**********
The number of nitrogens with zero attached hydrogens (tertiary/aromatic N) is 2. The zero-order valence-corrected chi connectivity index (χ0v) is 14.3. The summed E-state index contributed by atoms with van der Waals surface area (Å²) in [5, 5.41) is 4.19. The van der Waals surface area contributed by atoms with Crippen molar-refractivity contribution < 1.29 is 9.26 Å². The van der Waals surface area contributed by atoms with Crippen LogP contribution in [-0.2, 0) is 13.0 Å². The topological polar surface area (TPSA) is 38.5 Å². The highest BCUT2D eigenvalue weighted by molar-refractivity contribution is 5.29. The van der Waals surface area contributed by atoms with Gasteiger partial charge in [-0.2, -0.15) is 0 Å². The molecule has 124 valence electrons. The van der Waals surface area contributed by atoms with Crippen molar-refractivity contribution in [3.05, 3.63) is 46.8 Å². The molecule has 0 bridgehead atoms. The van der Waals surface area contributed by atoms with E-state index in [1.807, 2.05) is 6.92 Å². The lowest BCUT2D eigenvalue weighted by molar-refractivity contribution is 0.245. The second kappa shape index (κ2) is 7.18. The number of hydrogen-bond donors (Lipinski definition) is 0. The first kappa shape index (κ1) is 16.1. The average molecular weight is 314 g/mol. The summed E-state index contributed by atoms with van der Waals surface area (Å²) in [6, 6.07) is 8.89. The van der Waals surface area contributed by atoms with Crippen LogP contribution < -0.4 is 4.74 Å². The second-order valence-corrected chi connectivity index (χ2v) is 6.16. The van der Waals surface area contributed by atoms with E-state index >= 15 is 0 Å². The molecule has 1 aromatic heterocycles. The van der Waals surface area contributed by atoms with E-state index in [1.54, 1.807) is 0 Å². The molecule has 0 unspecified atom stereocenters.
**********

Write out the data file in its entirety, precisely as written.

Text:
The number of nitrogens with zero attached hydrogens (tertiary/aromatic N) is 2. The zero-order valence-corrected chi connectivity index (χ0v) is 14.3. The summed E-state index contributed by atoms with van der Waals surface area (Å²) in [5, 5.41) is 4.19. The van der Waals surface area contributed by atoms with Crippen molar-refractivity contribution < 1.29 is 9.26 Å². The van der Waals surface area contributed by atoms with Crippen LogP contribution in [-0.2, 0) is 13.0 Å². The topological polar surface area (TPSA) is 38.5 Å². The highest BCUT2D eigenvalue weighted by molar-refractivity contribution is 5.29. The van der Waals surface area contributed by atoms with Gasteiger partial charge in [-0.2, -0.15) is 0 Å². The molecule has 124 valence electrons. The van der Waals surface area contributed by atoms with Crippen molar-refractivity contribution in [3.05, 3.63) is 46.8 Å². The molecule has 0 bridgehead atoms. The van der Waals surface area contributed by atoms with E-state index in [1.807, 2.05) is 6.92 Å². The lowest BCUT2D eigenvalue weighted by molar-refractivity contribution is 0.245. The second kappa shape index (κ2) is 7.18. The number of hydrogen-bond donors (Lipinski definition) is 0. The first kappa shape index (κ1) is 16.1. The average molecular weight is 314 g/mol. The summed E-state index contributed by atoms with van der Waals surface area (Å²) in [6, 6.07) is 8.89. The van der Waals surface area contributed by atoms with Crippen LogP contribution < -0.4 is 4.74 Å². The second-order valence-corrected chi connectivity index (χ2v) is 6.16. The van der Waals surface area contributed by atoms with E-state index >= 15 is 0 Å². The molecule has 1 aromatic heterocycles. The van der Waals surface area contributed by atoms with E-state index in [1.54, 1.807) is 0 Å². The molecule has 0 unspecified atom stereocenters.